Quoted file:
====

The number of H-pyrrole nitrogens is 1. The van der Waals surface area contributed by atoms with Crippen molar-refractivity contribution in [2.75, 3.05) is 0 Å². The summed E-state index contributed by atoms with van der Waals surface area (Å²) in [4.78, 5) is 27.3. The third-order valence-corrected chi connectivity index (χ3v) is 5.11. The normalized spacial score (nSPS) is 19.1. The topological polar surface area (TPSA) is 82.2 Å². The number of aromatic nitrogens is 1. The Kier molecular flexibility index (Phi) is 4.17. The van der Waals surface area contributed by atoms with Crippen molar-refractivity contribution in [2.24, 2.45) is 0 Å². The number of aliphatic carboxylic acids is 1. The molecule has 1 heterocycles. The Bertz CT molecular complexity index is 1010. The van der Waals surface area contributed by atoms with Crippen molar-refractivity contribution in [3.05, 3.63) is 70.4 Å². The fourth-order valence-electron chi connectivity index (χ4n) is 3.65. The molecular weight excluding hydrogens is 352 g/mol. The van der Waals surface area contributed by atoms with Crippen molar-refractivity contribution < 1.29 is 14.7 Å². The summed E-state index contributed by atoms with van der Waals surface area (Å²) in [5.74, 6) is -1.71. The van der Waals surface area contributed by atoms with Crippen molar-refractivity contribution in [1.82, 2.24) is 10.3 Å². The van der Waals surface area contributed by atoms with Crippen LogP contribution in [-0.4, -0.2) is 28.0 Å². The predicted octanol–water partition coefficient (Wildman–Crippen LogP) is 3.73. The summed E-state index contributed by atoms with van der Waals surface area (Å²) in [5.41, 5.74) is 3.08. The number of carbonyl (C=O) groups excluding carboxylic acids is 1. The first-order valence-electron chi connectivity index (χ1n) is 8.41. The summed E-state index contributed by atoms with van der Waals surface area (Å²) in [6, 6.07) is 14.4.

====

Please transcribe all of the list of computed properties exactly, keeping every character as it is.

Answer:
The number of H-pyrrole nitrogens is 1. The van der Waals surface area contributed by atoms with Crippen molar-refractivity contribution in [2.75, 3.05) is 0 Å². The summed E-state index contributed by atoms with van der Waals surface area (Å²) in [4.78, 5) is 27.3. The third-order valence-corrected chi connectivity index (χ3v) is 5.11. The normalized spacial score (nSPS) is 19.1. The topological polar surface area (TPSA) is 82.2 Å². The number of aromatic nitrogens is 1. The Kier molecular flexibility index (Phi) is 4.17. The van der Waals surface area contributed by atoms with Crippen molar-refractivity contribution in [2.24, 2.45) is 0 Å². The number of aliphatic carboxylic acids is 1. The molecule has 1 heterocycles. The Bertz CT molecular complexity index is 1010. The van der Waals surface area contributed by atoms with Crippen molar-refractivity contribution in [3.05, 3.63) is 70.4 Å². The fourth-order valence-electron chi connectivity index (χ4n) is 3.65. The molecular weight excluding hydrogens is 352 g/mol. The van der Waals surface area contributed by atoms with Crippen molar-refractivity contribution < 1.29 is 14.7 Å². The summed E-state index contributed by atoms with van der Waals surface area (Å²) in [5.74, 6) is -1.71. The van der Waals surface area contributed by atoms with Crippen molar-refractivity contribution in [1.82, 2.24) is 10.3 Å². The van der Waals surface area contributed by atoms with Crippen LogP contribution in [-0.4, -0.2) is 28.0 Å². The predicted octanol–water partition coefficient (Wildman–Crippen LogP) is 3.73. The summed E-state index contributed by atoms with van der Waals surface area (Å²) in [5.41, 5.74) is 3.08. The number of carbonyl (C=O) groups excluding carboxylic acids is 1. The first-order valence-electron chi connectivity index (χ1n) is 8.41. The summed E-state index contributed by atoms with van der Waals surface area (Å²) in [6, 6.07) is 14.4.